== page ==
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How Do You Navigate Moral Challenges and Decisions in Your Life?

Reflections on the value of studying the Tao Te Ching to get better at questioning everything you think is true.
How Do You Navigate Moral Challenges and Decisions in Your Life?
Photo by Vinicius "amnx" Amano / Unsplash

If you had to choose between navigating moral challenges on your own or following someone else’s rules, how would you choose?

  • You could follow a book and a set of rules that tell you what to think and believe, and how to act — all unquestionably.
  • Or, you could be curious, asking questions about the world so that you could learn by challenging what you believe to be true and to understand other people’s perspectives to come to equitable, more natural, humane, and virtuous options and solutions.

Which option do you choose?

In my study of over 15 translations of the Tao Te Ching, I have found the text to be an energizing and vitalizing source of humane philosophy.

The more you consider the wisdom of the 81 verses, the more it will influence how you think, the kinds of questions you ask, and how you approach the world from the context of your life. Most importantly, the Tao can show you have to be a change for collective harmony in the world, without having to tell people what to do or how to do it.

There’s one downside to the Tao Te Ching.

As short as the collected 81 verses are, the text is abstract, obscure, metaphorical and sometimes dismissed as non-philosophical, meaningless, or too challenging to understand.

The morality and ethics found in the Tao Te Ching are based on observations of the natural world, and how humans witnessing the world at that time that the book was written down interacted at all levels of society — from within family structure to state control.

Creating a just society is never a done deal. It is an ongoing creative and collective effort that requires harmonizing principles between humans and all other life on this planet, including the life of the planet itself. That is not meant to sound new age or woo-woo whatsoever.

The Tao Te Ching suggests we return to a simple appreciation and cultivation of the natural world.

This doesn’t mean we have to abandon societies or cities. Instead, if we neglect the natural world — both the care for nature and our deep connection or understanding that we are part of nature (not apart from it) — we forgo the teachings of natural law. Being regularly observant of how nature works can guide us in principled actions that support the balancing act of human relations to avoid extremes like polarization, hatred, and the destruction caused by war.

One of the core principles demonstrated in the Tao Te Ching is the mutually arising dynamic that we witness in the world that is referred to as yin and yang.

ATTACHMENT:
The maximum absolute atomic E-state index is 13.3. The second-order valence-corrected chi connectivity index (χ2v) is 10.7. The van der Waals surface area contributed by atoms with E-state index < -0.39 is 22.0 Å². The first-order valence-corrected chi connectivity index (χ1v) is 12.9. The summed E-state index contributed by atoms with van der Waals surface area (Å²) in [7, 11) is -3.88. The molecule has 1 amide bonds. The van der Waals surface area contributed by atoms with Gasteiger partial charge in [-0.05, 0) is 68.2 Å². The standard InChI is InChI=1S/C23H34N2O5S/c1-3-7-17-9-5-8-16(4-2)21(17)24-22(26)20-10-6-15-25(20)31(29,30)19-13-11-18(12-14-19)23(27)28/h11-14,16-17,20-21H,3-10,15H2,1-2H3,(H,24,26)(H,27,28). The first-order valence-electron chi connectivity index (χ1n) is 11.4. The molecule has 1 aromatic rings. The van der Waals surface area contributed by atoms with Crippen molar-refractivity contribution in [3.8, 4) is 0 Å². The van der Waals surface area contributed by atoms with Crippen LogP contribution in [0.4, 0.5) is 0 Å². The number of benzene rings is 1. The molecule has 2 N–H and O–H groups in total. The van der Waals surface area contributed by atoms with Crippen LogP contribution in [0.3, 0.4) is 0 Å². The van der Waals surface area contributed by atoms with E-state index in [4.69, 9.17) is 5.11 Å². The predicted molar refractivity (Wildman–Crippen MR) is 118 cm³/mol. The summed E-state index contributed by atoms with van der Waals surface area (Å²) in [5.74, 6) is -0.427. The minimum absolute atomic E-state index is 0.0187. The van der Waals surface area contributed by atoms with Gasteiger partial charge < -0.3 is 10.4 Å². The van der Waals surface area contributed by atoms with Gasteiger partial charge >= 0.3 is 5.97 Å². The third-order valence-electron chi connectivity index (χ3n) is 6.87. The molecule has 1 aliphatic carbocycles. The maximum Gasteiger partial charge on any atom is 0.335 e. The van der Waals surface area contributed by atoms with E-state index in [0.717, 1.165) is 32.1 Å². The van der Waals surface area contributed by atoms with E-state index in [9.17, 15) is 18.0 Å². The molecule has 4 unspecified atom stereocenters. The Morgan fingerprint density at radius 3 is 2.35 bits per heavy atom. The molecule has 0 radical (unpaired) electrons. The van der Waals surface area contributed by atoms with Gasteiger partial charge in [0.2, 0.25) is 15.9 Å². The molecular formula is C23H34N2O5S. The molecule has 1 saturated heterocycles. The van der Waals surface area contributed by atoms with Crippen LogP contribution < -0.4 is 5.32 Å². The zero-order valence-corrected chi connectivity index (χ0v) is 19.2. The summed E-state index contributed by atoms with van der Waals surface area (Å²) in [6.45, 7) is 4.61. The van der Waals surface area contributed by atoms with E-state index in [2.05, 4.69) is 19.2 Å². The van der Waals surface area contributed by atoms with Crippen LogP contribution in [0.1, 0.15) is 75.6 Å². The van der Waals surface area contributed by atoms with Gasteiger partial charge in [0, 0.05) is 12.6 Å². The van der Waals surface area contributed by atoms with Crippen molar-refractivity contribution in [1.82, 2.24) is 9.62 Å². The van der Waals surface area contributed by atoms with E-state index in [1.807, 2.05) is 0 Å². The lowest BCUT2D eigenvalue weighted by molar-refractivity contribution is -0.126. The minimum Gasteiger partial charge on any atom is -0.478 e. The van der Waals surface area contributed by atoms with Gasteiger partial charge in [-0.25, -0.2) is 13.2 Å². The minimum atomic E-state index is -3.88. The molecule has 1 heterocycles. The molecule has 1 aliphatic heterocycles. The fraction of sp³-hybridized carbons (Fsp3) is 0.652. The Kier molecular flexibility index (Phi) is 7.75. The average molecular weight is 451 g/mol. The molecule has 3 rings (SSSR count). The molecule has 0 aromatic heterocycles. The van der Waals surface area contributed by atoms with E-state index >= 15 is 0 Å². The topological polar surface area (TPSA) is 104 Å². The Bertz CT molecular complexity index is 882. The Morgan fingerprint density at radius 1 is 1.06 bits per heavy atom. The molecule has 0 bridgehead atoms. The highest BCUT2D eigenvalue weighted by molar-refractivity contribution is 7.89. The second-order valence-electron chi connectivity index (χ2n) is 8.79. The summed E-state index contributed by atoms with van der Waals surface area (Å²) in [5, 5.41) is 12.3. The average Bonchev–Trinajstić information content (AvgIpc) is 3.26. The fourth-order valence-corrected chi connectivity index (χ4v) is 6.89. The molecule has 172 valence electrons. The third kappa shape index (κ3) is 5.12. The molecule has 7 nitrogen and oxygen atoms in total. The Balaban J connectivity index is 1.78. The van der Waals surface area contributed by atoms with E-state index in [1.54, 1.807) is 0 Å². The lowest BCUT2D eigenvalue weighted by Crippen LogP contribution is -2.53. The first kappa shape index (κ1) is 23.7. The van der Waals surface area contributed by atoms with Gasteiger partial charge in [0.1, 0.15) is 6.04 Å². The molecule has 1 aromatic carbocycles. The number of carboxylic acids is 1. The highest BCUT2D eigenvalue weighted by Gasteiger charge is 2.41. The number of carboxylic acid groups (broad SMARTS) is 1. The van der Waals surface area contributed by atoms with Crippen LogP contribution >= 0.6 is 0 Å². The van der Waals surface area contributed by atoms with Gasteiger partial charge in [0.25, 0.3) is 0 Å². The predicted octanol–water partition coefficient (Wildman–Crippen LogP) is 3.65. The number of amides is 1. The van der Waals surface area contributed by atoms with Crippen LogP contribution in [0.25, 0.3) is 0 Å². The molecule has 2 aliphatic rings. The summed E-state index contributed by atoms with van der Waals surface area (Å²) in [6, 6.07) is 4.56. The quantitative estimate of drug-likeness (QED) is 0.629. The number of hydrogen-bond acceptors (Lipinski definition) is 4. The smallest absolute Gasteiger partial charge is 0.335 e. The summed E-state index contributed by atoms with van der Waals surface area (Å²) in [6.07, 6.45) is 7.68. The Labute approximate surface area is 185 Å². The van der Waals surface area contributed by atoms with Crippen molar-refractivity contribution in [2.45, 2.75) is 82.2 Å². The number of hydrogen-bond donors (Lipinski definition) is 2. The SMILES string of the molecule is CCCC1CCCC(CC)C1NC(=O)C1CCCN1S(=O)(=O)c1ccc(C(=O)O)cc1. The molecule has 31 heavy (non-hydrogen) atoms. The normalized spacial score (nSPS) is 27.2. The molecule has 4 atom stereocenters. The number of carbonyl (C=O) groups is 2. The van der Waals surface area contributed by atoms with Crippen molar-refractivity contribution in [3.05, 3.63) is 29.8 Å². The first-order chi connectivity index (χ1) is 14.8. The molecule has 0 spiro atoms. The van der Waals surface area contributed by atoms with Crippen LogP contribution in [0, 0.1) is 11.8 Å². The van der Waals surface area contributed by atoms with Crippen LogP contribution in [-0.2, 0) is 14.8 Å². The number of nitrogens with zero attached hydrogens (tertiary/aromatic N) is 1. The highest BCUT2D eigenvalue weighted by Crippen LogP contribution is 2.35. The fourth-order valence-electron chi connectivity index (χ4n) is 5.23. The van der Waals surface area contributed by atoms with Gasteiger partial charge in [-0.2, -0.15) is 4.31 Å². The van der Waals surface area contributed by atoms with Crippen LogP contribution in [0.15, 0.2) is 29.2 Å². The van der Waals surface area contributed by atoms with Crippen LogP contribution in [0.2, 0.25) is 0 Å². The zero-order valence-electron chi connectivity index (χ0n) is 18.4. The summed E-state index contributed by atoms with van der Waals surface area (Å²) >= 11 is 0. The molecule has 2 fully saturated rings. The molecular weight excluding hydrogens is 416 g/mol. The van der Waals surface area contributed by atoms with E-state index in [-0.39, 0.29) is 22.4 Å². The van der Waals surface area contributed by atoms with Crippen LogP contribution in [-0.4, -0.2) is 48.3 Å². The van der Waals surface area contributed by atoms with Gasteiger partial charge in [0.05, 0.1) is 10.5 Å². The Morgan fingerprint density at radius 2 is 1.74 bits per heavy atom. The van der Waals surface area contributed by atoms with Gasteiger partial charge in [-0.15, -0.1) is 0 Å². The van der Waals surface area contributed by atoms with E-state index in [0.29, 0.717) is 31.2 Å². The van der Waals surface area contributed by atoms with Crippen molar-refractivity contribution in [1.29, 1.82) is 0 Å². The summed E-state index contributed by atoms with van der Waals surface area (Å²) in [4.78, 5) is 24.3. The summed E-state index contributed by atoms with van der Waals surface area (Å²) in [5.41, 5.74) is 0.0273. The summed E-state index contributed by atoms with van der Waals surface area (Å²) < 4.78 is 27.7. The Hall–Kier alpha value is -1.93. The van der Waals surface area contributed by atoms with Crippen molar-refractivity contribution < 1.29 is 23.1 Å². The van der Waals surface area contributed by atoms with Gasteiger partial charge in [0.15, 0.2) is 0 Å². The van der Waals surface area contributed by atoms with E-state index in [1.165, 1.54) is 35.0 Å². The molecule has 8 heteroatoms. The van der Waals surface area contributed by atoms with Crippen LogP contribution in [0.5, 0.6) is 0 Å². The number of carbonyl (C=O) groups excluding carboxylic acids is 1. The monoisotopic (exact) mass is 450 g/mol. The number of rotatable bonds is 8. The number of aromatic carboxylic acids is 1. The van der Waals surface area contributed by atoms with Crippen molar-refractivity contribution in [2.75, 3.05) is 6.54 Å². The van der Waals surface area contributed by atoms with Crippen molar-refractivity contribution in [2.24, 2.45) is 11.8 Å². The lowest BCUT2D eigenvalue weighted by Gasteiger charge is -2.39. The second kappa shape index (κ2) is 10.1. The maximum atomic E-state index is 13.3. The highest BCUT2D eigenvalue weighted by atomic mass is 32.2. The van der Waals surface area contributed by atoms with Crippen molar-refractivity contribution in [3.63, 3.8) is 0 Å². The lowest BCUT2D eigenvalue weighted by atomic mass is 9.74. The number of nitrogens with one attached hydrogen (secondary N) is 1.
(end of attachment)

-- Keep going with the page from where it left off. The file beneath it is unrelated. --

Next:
The simplest way of explaining yin and yang is our cognitive need to have a meaning for good to have the mutually arising and opposing idea of bad.

Perhaps more simply, you can use a compass or a GPS to know which direction is north, south, east, or west. If we could only ever go in one direction, there would never be a need to label that direction, let alone labeling the very movement itself. There would never be the mutually arising concept for the opposing direction.

Does this seem too simplistic or too abstract?

Isn’t simplicity at the heart of how everything begins? Is it possible that there’s a simple explanation or way of looking at things?

For example, if we consider an argument from the outside looking in, contention only exists because there are two opposing sides. Herein lives the simplicity that I’m referring to. The two opposing sides require CONNECTION — they require a mid-point or a centre — otherwise they can’t exist.

The only reason for any argument is that both sides have chosen opposing points of view that veer so far from the centre that neither side appears reconcilable with the other.

Distance is the cause of contention.

Another way to understand the meaning of distance in this context is as a lack of understanding. If both sides agreed to come closer together, they could see the origin of what connects them. This would build a bridge and help them get closer to each other, thus witnessing their shared humanity.

Both sides might still decide not to agree on how to solve their moral dilemma, but they will — at least — have achieved respect and recognition for each other.

I trust I have been able to make my point about morality, namely, if we neglect the natural world, seeing ourselves apart from it, it becomes easy to see others as apart from us — and therefore not human.

And that is something I consider to be immoral.

I invite you to consider verse 18 of the Tao Te Ching that speaks to the paradox of living without rules.

Paraphrasing Wayne Dyer in his discussion of this verse, ‘you can choose to see yourself in harmony with the reasons for regulations and organizations that control society, law, and politics rather than because of them. When you change the way you look at things, the things you look at change.’

When the greatness of the Tao is present,
action arises from one’s own heart.
When the greatness of the Tao is absent,
action comes from the rules
of “kindness and justice.”

If you need rules to be kind and just,
if you act virtuous
this is a sure sign that virtue is absent.
Thus we see the great hypocrisy.

When kinship falls into discord,
piety and rites of devotion arise.
When the country falls into chaos,
official loyalists will appear;
patriotism is born.

Quotation from: Dyer, Wayne W. Change Your Thoughts, Change Your Life: Living the Wisdom of the Tao. New York: Hay House, 2007.